It took me far longer than it should have to watch Desperate Romantics (2009), and even longer than it should have to write this post. I’ve been promising it at least since last October, but every time I would sit down to start sourcing images, I’d get caught up in re-watching the show, which lead to cocktails, which lead to naps, and well… Not a lot of writing.
The cocktails aren’t because the show sucks; far from it. Desperate Romantics quickly became my all-time favorite historical romp — it’s got Aidan Turner, lots of costumes, some tasty adult scenes, and THE CRAVATS. And did I mention Aidan Turner? Because he’s easily my favorite thing about the entire series. The eye-candy factor with him is off the charts.
Hell, the eye-candy in general is off the charts. The boys are pretty, the girls are pretty, everyone’s pretty and young and brilliantly idiotic. The writing is also top-notch; some of the best dialog I’ve heard in years is packed into nearly every scene (phrases like “freeing the member rampant” have now become a regular utterance in my house).
It is pretty much a very generalized overview of the Pre-Raphaelite Brotherhood, and packs about the first ten years of their existence into a timeline that appears to only be about a year or two long. But that said, it’s witty and entertaining and AIDAN TURNER.
If historical costume accuracy were a scale going from Reign (2013-) on one end and Elizabeth R (1971) on the other, I’d put Desperate Romantics somewhere in the middle, right around Victoria (2017). It’s not SUPER HISTORICALLY ACCURATE, but it gets the gist.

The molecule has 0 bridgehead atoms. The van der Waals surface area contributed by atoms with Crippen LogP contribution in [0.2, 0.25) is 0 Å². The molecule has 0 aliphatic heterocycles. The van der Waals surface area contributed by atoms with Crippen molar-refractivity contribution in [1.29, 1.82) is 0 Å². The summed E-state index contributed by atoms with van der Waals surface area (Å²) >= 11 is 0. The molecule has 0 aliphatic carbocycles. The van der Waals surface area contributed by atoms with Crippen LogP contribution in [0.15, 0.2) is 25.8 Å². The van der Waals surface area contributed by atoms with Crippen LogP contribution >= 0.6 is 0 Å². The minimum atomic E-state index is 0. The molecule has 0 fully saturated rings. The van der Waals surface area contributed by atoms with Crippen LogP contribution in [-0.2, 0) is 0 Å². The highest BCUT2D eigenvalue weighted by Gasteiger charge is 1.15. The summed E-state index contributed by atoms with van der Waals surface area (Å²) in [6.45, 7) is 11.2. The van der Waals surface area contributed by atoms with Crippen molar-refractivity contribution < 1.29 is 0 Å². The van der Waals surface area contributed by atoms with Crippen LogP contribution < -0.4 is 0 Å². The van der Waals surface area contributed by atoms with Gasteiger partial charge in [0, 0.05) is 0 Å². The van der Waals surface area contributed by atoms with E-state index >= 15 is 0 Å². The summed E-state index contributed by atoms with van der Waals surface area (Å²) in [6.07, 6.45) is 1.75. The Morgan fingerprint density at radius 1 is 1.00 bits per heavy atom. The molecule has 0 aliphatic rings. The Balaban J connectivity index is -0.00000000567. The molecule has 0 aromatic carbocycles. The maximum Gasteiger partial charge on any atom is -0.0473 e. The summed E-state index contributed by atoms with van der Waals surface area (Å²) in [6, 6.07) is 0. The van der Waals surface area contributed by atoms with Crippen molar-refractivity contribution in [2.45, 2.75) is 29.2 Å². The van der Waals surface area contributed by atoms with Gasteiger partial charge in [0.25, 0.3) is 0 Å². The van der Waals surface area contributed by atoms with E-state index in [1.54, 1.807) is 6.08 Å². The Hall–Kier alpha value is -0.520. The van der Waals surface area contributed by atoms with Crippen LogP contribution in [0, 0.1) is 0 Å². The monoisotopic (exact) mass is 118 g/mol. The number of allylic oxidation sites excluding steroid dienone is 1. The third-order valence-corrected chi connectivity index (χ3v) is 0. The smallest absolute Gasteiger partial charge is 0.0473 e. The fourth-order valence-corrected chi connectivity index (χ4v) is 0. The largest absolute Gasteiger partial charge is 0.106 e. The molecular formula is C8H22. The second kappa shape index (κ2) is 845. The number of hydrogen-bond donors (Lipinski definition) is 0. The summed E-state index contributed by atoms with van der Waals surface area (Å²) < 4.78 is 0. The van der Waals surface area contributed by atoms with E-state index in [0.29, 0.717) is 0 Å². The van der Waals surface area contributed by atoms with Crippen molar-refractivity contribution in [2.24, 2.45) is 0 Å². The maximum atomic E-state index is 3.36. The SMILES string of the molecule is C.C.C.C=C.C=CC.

The costumes were designed by James Keast, who has a whole whack of historical costume flicks under his belt, including the first three episodes of season one of Victoria (2017), an episode of Mr. Selfridge (2014-2016), and Aristocrats (1999). The look is lavish and lived-in and largely appropriate for the time period (1849-ish to 1855-ish). And despite what you may think from some of these promo shots, the ladies do wear their hair up almost as frequently as they wear it down.
The one exception to this is Lizzie Siddal, who only wears her iconic flaming red tresses free and unfettered — she’s not just iconic; by the end of the series she’s a full-on iconoclast. Her hair is what defines the three Brotherhood artists and their art; so it’s written into her character that it comes to define who she is as well as she begins to develop into her own as an artist, not just a model.
Speaking of her hair, I have spent an inordinate amount of time trying to figure out if that was Amy Manson’s natural hair dyed red, or just a REALLY REALLY GOOD lace-front wig. Those of you who are fans of the original UK version of Being Human (2009-2013) will recognize her as the vampire Daisy from season two in which she rocks the brunette curls pretty hard. Another thing about Lizzie in this show — her eyes are this amazing pale green/blue/light hazel/amber color that is constantly changing depending on the lighting, and like the red hair, I’m left wondering if Manson was wearing dark contacts in Being Human (her eyes look straight-up brown in that show) or if she had the world’s most amazing light-colored contacts that don’t look the least bit fake in Desperate Romantics. If so, can someone send a pair to Jenna Coleman in Victoria?
It could also be post-processing color tweaks done to the film… Yes, this shit keeps me up at night. Anyway, moving on.